Tuesday, March 20, 2007

The Prestige (in a literary sense) and Neil Gaiman

Every great magic trick consists of three acts. The first act is called "The Pledge"; The magician shows you something ordinary, but of course... it probably isn't. The second act is called "The Turn"; The magician makes his ordinary some thing do something extraordinary. Now if you're looking for the secret... you won't find it, that's why there's a third act called, "The Prestige"; this is the part with the twists and turns, where lives hang in the balance, and you see something shocking you've never seen before.
Cutter, played by Michael Caine, from the movie "The Prestige"

In the same way, this is how speculative fiction works. I don't want to say much about other genres that I'm not familiar with, but the principle of The Prestige may very well apply to them. What I find interesting is that successful speculative fiction sets up quite similarly to a magic trick. Let's take an example from Neil Gaiman's short story about the Holy Grail from the book Smoke and Mirrors. He presents us with something ordinary, in this case, the old woman buying something antique. The turn comes from the realization of the fact that this is the Holy Grail she has purchased and it is being sought after by young Sir Galahad. But the prestige occurs when we, the reader's, realize that this whole story is simply one of a probably many, with the magic lamp hiding in the antique shop.

However, the truly beautiful prestige at the end of a story is a prestige that goes beyond mere entertainment or escapism. I believe that what makes a work truly great is the use of the prestige to articulate a deeply human truth, a philosophy of sorts. There is something a bit disheartening about the way Gaiman ends his stories, specifically Stardust and Neverwhere. At the end, when Yvaine is staring up into the skies, or when Richard Mayhew is completely cut off from his former existence and he turns back to the underground world, the reader is left with a sense of alienation, enstrangement and a sense of longing, as if the alieantion itself is a loss. Contrast this with Camus or Dostoevsky, where enstrangement is part of existence itself, to be wrestled with but not regreted (more Camus than Dostoevsky).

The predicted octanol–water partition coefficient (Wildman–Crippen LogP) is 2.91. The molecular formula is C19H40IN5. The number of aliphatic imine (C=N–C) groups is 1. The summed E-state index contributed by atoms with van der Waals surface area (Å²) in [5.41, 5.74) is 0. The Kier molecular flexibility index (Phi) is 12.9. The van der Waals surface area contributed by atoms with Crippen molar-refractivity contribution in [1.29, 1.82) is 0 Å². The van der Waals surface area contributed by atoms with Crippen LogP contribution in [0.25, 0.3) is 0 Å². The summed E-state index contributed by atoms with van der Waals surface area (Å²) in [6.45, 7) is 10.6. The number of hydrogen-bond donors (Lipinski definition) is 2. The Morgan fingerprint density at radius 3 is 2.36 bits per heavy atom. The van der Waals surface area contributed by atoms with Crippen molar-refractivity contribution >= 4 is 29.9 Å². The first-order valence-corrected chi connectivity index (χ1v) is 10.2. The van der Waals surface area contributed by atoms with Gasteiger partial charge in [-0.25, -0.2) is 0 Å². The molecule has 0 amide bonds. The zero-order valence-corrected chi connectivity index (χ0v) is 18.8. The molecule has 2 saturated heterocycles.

Gaiman's "prestige" is hollow in this sense, it doesn't fill the reader with a new insight, instead offering a look into the immersion of the subject in an escapist world.

I think that speculative fiction can be more than mere escapism or entertainment. Presenting something wierd and wonderful is cool, but not intellectual or fulfilling. To break into a more cerebral plane, speculative fiction must present a truth in the veil of fantasy.

I like the example on the blog of my friend "Trivial Inanities", the entry The Golden Stair. It's a statement about the uselessness of believing in fairy tales, about the futility of chasing ideals that really don't have a real end.

That's what fiction is about; it's presenting a sort of magic trick that, in the end, really isn't about magic at all, but about the audience, the reader.


No comments: